Goatwhore – Carving Out The Eyes Of God
I am going to take a quote from my last interview with Sammy Duet (guitar) to start this review as it reads:
SMN: What’s the hardest part of writing for you?
SAMMY: The initial idea. Actually starting off the song is the hardest part. To come up with 2 riffs that just click. Once you get past that it’s pretty easy after that.
If that’s the hardest part for writing a song for GOATWHORE, then he must have really racked his brain in attempting to get their newest release to his fretboard. 2006 saw the quartet partner with Erik Rutan producing A Haunting Curse and hitting the road to deliver their southern blend of black metal fused with a punk edge and garnered many new fans in the process. This time around, again with Rutan producing, they return with Carving Out The Eyes Of God which owes more to their early roots (CELTIC FROST, BATHORY) with a more straightforward approach to their songwriting. Don’t get me wrong as they still have their disjointed moments with riffs held together only by glue, it’s just the album has a more fluid feel to the structure of the songs which is what may have detracted listeners in the past.
You have album closer, “To Mourn And Forever Wander Through Forgotten Doorways” that has an eerie spoken word type vibe over a dirge riff with a shuffle to it. There’s also “Shadow Of A Rising Knife” that has the old standard horse gallop rhythm throughout the verses before we are led into blast central then a quick change into the guitar solo over a straight fist pumping rhythm. Again, all of this comes natural as guitarist Sammy stands out displaying his soloing ability that is not over indulgent yet played carefully into modes showing his deeper musical ability. “The All-Destroying” still shows that GOATWHORE has not lost who they are musically as it possesses the normal blast beats with driving rhythmic intensity that they have been come to be known for with evil sounding progressions and odd changes. And album opener, “Apocalyptic Havoc” shows that they have become masters of their art working riffs over, inside, and out to create a musical experience. As I expected this album to become more intricate, going the opposite direction with a stronger focus on the ‘riff’ and repetition, GOATWHORE have gone above expectations this time around.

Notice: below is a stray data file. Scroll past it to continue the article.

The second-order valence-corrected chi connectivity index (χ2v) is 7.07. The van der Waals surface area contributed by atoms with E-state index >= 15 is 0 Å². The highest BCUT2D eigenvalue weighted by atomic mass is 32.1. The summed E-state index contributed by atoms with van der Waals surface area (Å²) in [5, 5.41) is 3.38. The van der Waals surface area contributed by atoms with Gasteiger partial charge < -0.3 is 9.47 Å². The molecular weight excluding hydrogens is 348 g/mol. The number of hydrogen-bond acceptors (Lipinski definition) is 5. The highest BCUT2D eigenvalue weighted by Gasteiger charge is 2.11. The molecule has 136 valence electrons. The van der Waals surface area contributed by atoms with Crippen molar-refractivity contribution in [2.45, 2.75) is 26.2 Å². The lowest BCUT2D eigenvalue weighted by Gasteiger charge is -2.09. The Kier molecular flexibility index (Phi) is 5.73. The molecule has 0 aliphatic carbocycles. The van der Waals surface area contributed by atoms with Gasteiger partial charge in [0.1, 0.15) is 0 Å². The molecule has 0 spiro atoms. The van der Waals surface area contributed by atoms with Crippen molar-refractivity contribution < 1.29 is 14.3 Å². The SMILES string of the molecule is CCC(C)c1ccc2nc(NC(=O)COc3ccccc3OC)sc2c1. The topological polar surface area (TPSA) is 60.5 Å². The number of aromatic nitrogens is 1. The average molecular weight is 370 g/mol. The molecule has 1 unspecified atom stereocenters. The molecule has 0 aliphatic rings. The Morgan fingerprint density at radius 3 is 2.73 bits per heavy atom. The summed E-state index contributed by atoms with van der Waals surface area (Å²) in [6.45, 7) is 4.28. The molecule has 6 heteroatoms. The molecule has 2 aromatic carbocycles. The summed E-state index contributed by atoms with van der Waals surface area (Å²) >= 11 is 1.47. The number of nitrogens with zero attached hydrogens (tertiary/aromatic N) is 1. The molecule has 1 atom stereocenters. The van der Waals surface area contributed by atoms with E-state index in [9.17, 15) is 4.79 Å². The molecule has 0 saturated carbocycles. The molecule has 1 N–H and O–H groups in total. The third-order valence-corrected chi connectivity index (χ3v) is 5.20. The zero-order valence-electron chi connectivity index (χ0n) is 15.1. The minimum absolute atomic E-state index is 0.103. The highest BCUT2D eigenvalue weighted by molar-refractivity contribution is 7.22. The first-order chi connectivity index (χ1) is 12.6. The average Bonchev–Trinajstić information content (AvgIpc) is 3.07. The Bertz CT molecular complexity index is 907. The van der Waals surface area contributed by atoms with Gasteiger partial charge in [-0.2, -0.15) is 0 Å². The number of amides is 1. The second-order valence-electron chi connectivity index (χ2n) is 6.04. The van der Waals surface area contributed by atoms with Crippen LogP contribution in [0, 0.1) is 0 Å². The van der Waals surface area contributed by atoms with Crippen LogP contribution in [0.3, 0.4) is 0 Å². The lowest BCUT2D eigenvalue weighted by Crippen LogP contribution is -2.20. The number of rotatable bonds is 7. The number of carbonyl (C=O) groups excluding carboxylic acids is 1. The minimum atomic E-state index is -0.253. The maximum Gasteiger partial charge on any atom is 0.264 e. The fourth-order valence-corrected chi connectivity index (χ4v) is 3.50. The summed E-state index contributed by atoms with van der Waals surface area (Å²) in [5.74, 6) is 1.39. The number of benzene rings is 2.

As this release hasn’t left the player since it was received, the main point to get across to those reading is that GOATWHORE have remained true to themselves musically and of course lyrically as well, yet have treated their art as a fine wine. With age they have allowed some of their natural abilities loose to give the listener a better appreciation of their craft. This is destined to be their version of The Blackening by MACHINE HEAD for their genre as they have perfected their art and this album will turn up in many ‘Best Of’ lists for 2009!
Label: Metal Blade
By Mark Thompson